Protests in Egypt ElBaradei Under House Arrest as Demonstrations Rock Cairo

Mass protests in Egypt continued to spread on Friday, with police breaking up demonstrations with tear gas and force. Egyptian opposition leader Mohamed ElBaradei has also been detained and President Hosni Mubarak has said he will address his people on Friday night.

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By Yassin Musharbash in Cairo


Once Friday prayers finished in the Egyptian capital of Cairo, the scream of sirens filled the air. Soon after, demonstrators swarmed into the city center -- and police reacted with force. The sound of exploding tear gas grenades could be heard everywhere in the early afternoon; clouds of tear gas covered central Cairo like fog. Police also used water cannons and rubber bullets in an attempt to break up the demonstrations. Security personnel fired warning shots into the air.

The scenes of chaos and violence on Friday are the latest in a week full of protests as Egyptians take to the streets to protest the heavy-handed rule of President Hosni Mubarak, who has led the country for 30 years. Demonstrations began on Tuesday, and fully 1,000 people have been arrested since -- even before protests began on Friday.

Observers say that it is unlikely that Mubarak's regime will topple as readily as that of Tunisian President Zine El Abidine Ben Ali, who fled his country earlier this month following mass protests. And police in Egypt appear to be doing all they can on Friday to restore order.

But for the first time since bread riots shook the country in 1977, large numbers of Egyptians are defying the country's ban on demonstrations and are taking to the streets.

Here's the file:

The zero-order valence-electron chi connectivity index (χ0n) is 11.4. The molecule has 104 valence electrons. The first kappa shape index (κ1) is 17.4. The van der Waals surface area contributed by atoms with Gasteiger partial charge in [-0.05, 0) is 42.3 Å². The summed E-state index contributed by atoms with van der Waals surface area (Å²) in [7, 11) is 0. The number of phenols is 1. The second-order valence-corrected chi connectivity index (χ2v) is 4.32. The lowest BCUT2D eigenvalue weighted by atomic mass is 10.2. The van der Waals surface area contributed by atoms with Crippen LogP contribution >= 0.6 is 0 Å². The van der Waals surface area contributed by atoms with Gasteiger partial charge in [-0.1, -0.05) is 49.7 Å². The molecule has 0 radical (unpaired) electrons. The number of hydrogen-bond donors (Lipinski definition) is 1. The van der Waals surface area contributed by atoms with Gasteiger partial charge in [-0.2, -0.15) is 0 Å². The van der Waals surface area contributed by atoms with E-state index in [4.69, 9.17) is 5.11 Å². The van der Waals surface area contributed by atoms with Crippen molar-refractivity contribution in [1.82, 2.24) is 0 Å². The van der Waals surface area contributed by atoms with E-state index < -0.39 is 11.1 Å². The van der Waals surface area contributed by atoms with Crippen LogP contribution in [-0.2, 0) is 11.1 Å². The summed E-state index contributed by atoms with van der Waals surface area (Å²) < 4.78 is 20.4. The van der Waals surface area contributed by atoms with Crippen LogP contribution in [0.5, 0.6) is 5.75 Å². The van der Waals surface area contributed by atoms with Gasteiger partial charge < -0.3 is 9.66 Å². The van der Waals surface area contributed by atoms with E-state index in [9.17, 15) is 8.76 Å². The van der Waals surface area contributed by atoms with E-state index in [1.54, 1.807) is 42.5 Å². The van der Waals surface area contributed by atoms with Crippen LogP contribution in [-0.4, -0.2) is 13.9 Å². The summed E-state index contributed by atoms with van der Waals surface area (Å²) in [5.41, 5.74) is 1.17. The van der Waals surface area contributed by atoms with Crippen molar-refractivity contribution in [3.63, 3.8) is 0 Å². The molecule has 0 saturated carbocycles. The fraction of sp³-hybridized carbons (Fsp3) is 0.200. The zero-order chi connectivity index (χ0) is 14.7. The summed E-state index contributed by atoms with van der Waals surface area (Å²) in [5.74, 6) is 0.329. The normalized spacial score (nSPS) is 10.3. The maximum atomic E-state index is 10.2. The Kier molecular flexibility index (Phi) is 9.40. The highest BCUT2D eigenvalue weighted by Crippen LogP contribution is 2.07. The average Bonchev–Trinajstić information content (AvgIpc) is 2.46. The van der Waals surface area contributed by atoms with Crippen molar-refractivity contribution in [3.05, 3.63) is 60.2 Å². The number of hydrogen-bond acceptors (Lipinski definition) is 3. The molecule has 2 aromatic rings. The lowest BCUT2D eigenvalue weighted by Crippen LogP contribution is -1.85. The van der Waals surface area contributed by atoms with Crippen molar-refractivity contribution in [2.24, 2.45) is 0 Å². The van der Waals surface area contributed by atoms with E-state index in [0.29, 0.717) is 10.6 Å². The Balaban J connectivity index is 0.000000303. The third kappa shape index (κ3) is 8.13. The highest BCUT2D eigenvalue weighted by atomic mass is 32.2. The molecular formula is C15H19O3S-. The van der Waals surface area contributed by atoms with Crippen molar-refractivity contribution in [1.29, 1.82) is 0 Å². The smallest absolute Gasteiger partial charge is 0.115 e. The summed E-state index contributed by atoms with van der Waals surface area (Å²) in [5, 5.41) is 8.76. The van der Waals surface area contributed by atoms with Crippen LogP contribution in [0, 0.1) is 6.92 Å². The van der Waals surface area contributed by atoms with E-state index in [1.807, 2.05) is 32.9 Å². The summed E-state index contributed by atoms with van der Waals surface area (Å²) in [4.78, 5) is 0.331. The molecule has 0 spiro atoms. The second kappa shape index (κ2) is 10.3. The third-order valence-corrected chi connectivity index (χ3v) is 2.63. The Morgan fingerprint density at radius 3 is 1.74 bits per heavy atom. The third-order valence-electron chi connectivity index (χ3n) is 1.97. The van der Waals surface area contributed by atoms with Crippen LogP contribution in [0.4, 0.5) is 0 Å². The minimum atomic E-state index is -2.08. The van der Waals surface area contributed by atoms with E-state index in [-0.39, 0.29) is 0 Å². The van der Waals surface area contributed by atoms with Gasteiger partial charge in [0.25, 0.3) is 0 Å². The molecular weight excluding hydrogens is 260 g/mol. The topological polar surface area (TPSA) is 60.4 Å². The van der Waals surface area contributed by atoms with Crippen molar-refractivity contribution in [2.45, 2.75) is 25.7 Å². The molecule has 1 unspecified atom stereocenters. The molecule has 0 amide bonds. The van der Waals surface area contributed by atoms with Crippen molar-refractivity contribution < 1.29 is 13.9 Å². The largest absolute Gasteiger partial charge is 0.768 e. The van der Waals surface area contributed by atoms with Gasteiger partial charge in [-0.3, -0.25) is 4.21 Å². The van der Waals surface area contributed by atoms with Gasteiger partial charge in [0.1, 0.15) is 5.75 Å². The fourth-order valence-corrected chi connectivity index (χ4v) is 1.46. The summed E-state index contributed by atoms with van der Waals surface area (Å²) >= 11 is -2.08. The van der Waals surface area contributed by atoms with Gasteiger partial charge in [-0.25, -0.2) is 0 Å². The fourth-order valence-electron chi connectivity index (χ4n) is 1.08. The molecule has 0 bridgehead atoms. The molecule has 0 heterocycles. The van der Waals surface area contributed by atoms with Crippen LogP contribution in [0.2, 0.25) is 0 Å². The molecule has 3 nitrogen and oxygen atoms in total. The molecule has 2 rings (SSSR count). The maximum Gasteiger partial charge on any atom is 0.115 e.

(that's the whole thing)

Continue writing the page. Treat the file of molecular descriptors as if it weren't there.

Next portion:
Mubarak to Address the Nation

Egyptian authorities also placed opposition politician Mohamed ElBaradei under house arrest on Friday. Earlier in the day, the former head of the International Atomic Energy Agency and his supporters had joined forces with protesters. After being shot at with a water cannon, ElBaradei retreated to a mosque that was then circled by police. In the surrounding streets, police fired canisters of tear gas in order to prevent anyone from leaving the mosque. The tear gas canisters also caused several cars to catch on fire and several people suffered burn injuries.

The opposition Muslim Brotherhood has also supported the protests. The Islamist group stated Friday that five leaders and five former members of parliament had been arrested. The Egyptian government announced a nightfall curfew across the country, but demonstrators appeared to be ignoring it as evening progressed. Mubarak announced that he was going to address the nation on Friday evening.

Some of the rallies on Friday developed spontaneously, wherever protesters found the courage to gather together. "Join up, join up," a woman yells at passers-by on one of the bridges spanning the Nile River. Just as quickly as knots of protesters form, however, the police move in to try to disperse them.